Radio Foro: On the Financial Transaction Tax (FTT)

The sixth summit between representatives of the European Union and Latin American and the Caribbean was held in Madrid in the midst of the continuing effects of the (economic) crisis.

Following the substantial panic in the financial sector which rose out of the Lehmann Brothers incident, the economic collapse in Greece has emerged at the forefront of European current events. The millions of euros spent in rescue packages have not seemed to make much of a dent in resolving their astronomical debts. In this vein, outcome for Portugal and Spain is still uncertain.

How Greece will come out of this crisis remains to be seen, but there is no question that Greek society is resisting the proposed social austerity measures.

The official debate revolves around imposing reforms to the financial system with the hopes of resolving this question during a planned G20 for June of this year.

One the primary concerns is how to balance the millions of euros in presumed costs in the context of the financial crisis. One of the reforms that have been discussed has been the FTT (Financial Transaction Tax). The FTT has been pushed by various social groups and has already found resonation in Germany, England, and France.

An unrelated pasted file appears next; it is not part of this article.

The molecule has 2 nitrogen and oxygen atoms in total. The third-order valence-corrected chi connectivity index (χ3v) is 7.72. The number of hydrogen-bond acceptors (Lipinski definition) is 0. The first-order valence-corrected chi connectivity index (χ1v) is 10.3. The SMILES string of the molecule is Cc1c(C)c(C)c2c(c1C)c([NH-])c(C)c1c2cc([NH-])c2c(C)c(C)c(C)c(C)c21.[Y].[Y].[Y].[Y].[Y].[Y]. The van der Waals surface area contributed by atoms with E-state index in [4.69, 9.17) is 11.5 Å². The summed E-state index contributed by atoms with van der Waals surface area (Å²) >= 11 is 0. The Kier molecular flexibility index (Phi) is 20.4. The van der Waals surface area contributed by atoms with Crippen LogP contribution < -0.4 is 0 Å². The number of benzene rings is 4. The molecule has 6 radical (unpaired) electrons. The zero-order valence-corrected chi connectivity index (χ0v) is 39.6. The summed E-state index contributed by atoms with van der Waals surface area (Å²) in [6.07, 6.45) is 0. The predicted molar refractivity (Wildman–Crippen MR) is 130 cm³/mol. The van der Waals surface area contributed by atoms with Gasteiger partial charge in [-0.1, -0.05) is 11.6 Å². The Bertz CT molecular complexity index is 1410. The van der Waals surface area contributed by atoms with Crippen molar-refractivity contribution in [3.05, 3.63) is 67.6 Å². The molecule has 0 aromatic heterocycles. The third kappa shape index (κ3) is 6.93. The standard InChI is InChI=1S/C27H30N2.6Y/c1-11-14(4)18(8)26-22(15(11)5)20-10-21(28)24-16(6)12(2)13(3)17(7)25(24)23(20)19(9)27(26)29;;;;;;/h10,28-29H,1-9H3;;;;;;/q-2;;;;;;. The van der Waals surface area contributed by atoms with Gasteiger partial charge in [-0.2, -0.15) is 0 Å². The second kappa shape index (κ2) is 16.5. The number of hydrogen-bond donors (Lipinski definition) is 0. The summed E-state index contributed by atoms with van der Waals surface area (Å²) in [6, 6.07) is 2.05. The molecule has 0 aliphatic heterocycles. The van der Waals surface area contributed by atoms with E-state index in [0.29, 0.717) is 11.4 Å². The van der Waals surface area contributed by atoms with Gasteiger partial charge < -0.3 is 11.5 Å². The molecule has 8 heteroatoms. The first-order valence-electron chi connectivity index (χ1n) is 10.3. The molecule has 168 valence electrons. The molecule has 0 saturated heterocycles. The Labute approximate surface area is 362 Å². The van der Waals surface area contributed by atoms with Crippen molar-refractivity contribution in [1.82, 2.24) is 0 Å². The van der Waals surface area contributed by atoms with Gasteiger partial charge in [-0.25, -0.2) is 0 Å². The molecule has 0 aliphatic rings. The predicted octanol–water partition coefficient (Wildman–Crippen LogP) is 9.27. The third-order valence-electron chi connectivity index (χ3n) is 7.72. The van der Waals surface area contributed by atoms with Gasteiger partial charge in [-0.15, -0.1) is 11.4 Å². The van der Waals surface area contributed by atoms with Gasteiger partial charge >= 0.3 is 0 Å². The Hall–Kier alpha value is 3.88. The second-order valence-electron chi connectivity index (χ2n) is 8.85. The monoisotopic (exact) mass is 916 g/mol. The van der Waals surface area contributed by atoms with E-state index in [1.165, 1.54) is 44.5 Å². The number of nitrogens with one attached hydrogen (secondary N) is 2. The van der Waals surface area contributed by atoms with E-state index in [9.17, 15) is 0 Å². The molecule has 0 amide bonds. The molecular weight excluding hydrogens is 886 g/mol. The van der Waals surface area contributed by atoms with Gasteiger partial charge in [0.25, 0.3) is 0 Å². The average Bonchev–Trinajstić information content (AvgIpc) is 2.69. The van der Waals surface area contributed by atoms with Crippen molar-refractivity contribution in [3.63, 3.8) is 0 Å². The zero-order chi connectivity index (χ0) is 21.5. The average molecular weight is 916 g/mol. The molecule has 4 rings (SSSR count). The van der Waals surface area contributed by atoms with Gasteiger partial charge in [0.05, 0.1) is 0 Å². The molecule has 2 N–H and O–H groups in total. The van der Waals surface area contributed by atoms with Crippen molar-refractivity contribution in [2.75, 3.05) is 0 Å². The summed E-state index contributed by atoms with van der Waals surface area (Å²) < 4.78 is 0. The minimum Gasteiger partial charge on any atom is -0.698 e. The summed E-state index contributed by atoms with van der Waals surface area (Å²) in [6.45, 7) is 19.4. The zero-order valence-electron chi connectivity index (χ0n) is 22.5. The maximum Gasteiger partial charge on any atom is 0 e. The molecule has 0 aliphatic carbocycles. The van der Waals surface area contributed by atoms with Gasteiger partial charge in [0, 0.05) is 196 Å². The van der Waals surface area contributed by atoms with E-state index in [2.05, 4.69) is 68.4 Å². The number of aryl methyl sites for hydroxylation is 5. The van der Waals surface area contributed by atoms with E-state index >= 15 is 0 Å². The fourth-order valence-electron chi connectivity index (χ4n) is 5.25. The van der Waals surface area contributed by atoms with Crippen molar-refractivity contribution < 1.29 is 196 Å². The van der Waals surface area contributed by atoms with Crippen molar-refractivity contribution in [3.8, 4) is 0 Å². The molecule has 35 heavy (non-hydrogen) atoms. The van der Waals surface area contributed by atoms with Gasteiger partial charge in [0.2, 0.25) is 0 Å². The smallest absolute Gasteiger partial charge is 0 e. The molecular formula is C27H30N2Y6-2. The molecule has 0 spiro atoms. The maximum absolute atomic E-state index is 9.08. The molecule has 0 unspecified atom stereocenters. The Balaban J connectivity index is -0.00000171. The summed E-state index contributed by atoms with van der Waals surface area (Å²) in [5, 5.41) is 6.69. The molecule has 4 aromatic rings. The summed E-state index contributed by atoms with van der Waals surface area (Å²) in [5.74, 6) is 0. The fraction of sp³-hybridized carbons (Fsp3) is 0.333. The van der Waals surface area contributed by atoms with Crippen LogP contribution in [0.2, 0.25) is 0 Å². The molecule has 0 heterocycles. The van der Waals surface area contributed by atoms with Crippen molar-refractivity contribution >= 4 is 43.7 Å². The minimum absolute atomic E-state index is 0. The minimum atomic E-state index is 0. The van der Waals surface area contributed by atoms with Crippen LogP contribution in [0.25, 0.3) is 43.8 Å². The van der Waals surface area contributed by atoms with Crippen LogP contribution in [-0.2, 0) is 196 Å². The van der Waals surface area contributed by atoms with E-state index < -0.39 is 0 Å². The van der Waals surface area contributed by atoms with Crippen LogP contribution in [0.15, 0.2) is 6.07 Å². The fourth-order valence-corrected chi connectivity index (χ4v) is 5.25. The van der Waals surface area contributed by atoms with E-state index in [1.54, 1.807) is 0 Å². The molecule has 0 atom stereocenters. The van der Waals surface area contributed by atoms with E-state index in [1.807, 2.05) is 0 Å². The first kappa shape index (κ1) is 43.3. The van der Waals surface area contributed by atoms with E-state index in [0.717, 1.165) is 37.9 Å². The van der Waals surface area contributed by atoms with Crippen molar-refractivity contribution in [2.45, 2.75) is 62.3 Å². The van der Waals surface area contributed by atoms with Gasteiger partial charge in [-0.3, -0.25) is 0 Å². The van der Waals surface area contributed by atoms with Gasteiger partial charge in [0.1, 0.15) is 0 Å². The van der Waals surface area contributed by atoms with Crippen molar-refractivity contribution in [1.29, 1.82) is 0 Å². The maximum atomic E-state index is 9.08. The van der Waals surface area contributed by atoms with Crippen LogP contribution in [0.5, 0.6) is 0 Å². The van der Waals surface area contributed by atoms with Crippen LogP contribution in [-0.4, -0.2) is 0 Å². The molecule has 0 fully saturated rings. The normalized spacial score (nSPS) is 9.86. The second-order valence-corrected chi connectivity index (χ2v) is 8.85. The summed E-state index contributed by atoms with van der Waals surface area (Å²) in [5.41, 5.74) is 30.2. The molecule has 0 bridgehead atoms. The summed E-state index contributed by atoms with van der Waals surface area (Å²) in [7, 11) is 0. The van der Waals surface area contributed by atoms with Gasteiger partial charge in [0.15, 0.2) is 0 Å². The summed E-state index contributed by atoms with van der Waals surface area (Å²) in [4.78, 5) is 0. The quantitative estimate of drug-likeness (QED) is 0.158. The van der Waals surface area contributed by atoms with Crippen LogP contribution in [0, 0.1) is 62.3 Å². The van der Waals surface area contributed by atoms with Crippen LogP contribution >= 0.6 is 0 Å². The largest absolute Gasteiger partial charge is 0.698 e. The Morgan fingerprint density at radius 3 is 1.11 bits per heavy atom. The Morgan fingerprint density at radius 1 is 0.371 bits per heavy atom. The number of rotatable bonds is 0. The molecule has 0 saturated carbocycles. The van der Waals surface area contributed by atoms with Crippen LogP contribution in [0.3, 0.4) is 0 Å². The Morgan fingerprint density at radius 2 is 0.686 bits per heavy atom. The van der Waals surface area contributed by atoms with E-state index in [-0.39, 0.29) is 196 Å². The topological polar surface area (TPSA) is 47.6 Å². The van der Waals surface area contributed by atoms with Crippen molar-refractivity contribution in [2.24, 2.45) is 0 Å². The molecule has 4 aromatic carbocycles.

The fair trade tax encompasses a broad spectrum of approaches, ranging from the Tobin tax and including other types of proposals for fair trade measures. Although the Tobin tax was heavily criticized in times past, the FTT has since gained international recognition as a plausible alternative. During the last G20 summit in Pittsburgh, the International Monetary Fund added a proposal to its forum to release a study on the FTT.

In various countries, echoes have emerged calling for the implementation of this so-called "Robín Hood Tax." Interested in finding out more about the proposal, Radio Matraca interviewed Peter Wahl, a recognized spokesperson for the anti-globalization movement in Germany. Wahl was also one of the founders of Attac Germany and is currently a member of the non-governmental organization WEED.

Peter Wahl spoke with us as one of the proponents of the campaign for the Robin Hood Tax. We asked him about how the tax works, its advantages, and its economic implications.

This radio report can be heard only in Spanish

Beitrag: Radio Matraca

English translation: Rebecca Ellis


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